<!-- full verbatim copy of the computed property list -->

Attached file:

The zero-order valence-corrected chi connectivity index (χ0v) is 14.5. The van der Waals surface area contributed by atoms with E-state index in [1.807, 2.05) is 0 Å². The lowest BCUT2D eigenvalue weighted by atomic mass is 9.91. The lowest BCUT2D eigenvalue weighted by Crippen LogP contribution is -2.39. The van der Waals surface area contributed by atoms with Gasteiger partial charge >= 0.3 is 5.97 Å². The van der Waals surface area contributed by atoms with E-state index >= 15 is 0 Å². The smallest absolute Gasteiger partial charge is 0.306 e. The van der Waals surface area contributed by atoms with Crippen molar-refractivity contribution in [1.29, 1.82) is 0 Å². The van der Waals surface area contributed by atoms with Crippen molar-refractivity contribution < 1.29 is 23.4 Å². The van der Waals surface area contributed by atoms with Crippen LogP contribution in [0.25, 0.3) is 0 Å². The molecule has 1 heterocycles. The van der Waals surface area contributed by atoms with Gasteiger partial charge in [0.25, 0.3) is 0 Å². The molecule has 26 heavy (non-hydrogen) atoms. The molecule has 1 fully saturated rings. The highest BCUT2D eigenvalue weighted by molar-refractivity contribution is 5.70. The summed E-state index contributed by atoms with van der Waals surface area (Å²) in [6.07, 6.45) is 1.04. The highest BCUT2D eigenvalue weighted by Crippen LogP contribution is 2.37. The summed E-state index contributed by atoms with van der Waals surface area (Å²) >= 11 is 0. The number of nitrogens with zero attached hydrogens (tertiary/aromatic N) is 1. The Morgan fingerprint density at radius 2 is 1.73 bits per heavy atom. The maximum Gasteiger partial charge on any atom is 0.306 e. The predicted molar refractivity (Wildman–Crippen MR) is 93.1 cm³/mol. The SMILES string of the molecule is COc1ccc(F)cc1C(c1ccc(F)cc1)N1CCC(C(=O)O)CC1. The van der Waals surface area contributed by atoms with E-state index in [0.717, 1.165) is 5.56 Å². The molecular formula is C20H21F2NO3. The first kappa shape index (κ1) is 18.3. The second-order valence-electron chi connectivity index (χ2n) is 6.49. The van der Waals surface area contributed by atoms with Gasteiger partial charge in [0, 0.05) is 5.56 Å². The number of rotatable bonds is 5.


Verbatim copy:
The zero-order valence-corrected chi connectivity index (χ0v) is 14.5. The van der Waals surface area contributed by atoms with E-state index in [1.807, 2.05) is 0 Å². The lowest BCUT2D eigenvalue weighted by atomic mass is 9.91. The lowest BCUT2D eigenvalue weighted by Crippen LogP contribution is -2.39. The van der Waals surface area contributed by atoms with Gasteiger partial charge >= 0.3 is 5.97 Å². The van der Waals surface area contributed by atoms with E-state index >= 15 is 0 Å². The smallest absolute Gasteiger partial charge is 0.306 e. The van der Waals surface area contributed by atoms with Crippen molar-refractivity contribution in [1.29, 1.82) is 0 Å². The van der Waals surface area contributed by atoms with Crippen molar-refractivity contribution < 1.29 is 23.4 Å². The van der Waals surface area contributed by atoms with Crippen LogP contribution in [0.25, 0.3) is 0 Å². The molecule has 1 heterocycles. The van der Waals surface area contributed by atoms with Gasteiger partial charge in [0.25, 0.3) is 0 Å². The molecule has 26 heavy (non-hydrogen) atoms. The molecule has 1 fully saturated rings. The highest BCUT2D eigenvalue weighted by molar-refractivity contribution is 5.70. The summed E-state index contributed by atoms with van der Waals surface area (Å²) in [6.07, 6.45) is 1.04. The highest BCUT2D eigenvalue weighted by Crippen LogP contribution is 2.37. The summed E-state index contributed by atoms with van der Waals surface area (Å²) >= 11 is 0. The number of nitrogens with zero attached hydrogens (tertiary/aromatic N) is 1. The Morgan fingerprint density at radius 2 is 1.73 bits per heavy atom. The maximum Gasteiger partial charge on any atom is 0.306 e. The predicted molar refractivity (Wildman–Crippen MR) is 93.1 cm³/mol. The SMILES string of the molecule is COc1ccc(F)cc1C(c1ccc(F)cc1)N1CCC(C(=O)O)CC1. The van der Waals surface area contributed by atoms with E-state index in [0.717, 1.165) is 5.56 Å². The molecular formula is C20H21F2NO3. The first kappa shape index (κ1) is 18.3. The second-order valence-electron chi connectivity index (χ2n) is 6.49. The van der Waals surface area contributed by atoms with Gasteiger partial charge in [0, 0.05) is 5.56 Å². The number of rotatable bonds is 5.